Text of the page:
And when organization just move or digital transform into a newcloud or digital apps, enable them to work more nimble, collect more data. Andthen how do they move from, let's say I have simple apps now to move into a fewmore apps to enable more data to enable better analytics or AI? How did thattransition look like? Would they feel fatigue like: "Oh, my God, we justfinished one phase. Now we're going to another phase!" You know. I seethis as a continuous phase of data transformation.   

Damien 11:56 

Yeah, you are 100%, right.    

Section 10:Salesforce: the CRM story part 1. 

Damien 11:57 

I'll go by a couple of years ago, it's a 1 large company that Iworked at, and they introduced Salesforce for the sales teams. And I think onpaper, you can always benefit from Salesforce. If you have hundreds of 1000s of sales people, and you're engaging customers, you can't have that data insomebody's head or an Excel spreadsheet. You just can't, I mean, the number ofpeople that salesperson is going to meet where they are in the opportunitypipeline, it just makes a lot of sense to actually put a CRM system in place to understand: Who you've met? Where they are? What their contact details are? How many meetings did you had? You know. On average, I think you've got a b2b context; need to have 9 meetings with a prospect before they actually get close to making a decision. You need to follow up over the course of you know, sometimes six to nine months to actually get a sale. But in some of the large companies I've worked at, when you introduce things like Salesforce, beyond the initial burst of enthusiasm, getting there putting in your contact details, getting the same password. What we realized, it's actually six months in, is actually, 80% of sales, people just want logging in, we had to kind of get with and actually get them actually, on a weekly sales meeting actually, name and shame people who simply not logging into the system. And it became problematic because these other issues came up. Initially, we thought it was okay, well,people just fatigue or don't want to do it, I guess there was an element of that.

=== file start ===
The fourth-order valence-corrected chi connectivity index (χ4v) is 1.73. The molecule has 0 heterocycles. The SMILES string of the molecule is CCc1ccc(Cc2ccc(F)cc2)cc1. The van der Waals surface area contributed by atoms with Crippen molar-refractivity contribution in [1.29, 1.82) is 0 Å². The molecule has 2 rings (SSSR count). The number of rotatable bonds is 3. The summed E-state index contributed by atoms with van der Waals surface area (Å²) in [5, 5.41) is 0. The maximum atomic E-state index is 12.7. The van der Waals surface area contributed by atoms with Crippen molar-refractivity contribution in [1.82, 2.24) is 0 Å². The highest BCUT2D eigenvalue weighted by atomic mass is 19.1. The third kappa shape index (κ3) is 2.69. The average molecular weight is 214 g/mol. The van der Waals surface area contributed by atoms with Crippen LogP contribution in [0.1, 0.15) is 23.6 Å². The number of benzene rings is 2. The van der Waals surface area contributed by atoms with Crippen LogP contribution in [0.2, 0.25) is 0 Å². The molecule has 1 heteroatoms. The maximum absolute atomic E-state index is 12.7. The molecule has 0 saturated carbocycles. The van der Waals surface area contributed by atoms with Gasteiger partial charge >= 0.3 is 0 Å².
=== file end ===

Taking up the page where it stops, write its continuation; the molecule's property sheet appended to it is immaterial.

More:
Section 11:Salesforce: the CRM story part 2: culture and mindset are key drivers.  

Damien 13:23 

But then the second thing came up, which is cultural, which issalespeople didn't want to share, they had this perception that if the data wasin there, people would steal their clients. And if they put the data in there,they could be fired much more easily, because they've given over all their intellectual property to the company. And all this stuff actually just cameout, because in unusual ways, we wouldn't have thought about it on face value thinking,you know, why wouldn't we put a Salesforce CRM in place? But on this other issue came up? And actually it stresses people? And honestly, oh, it's my company going to fire me? You mean? Are they going to take away my IP? Are they going to steal my clients? Can they actually see that I'm not maybe as good a performer as I thought I was? All this stuff is actually the unwanted emotional byproduct of putting a system in like this. So not only is it about the, the digital fatigue of actually a new system, a new process and more training and also the emotional fatigue of actually, my life becoming more transparent. Mylife becoming like putting in there, digitizing the ones and zeros and people can make decisions, just based on what they can see out of, you know, a simple metric, such as the number of clients and visiting. So it's been very interesting about the cultural aspects, as well as the fatigue as well.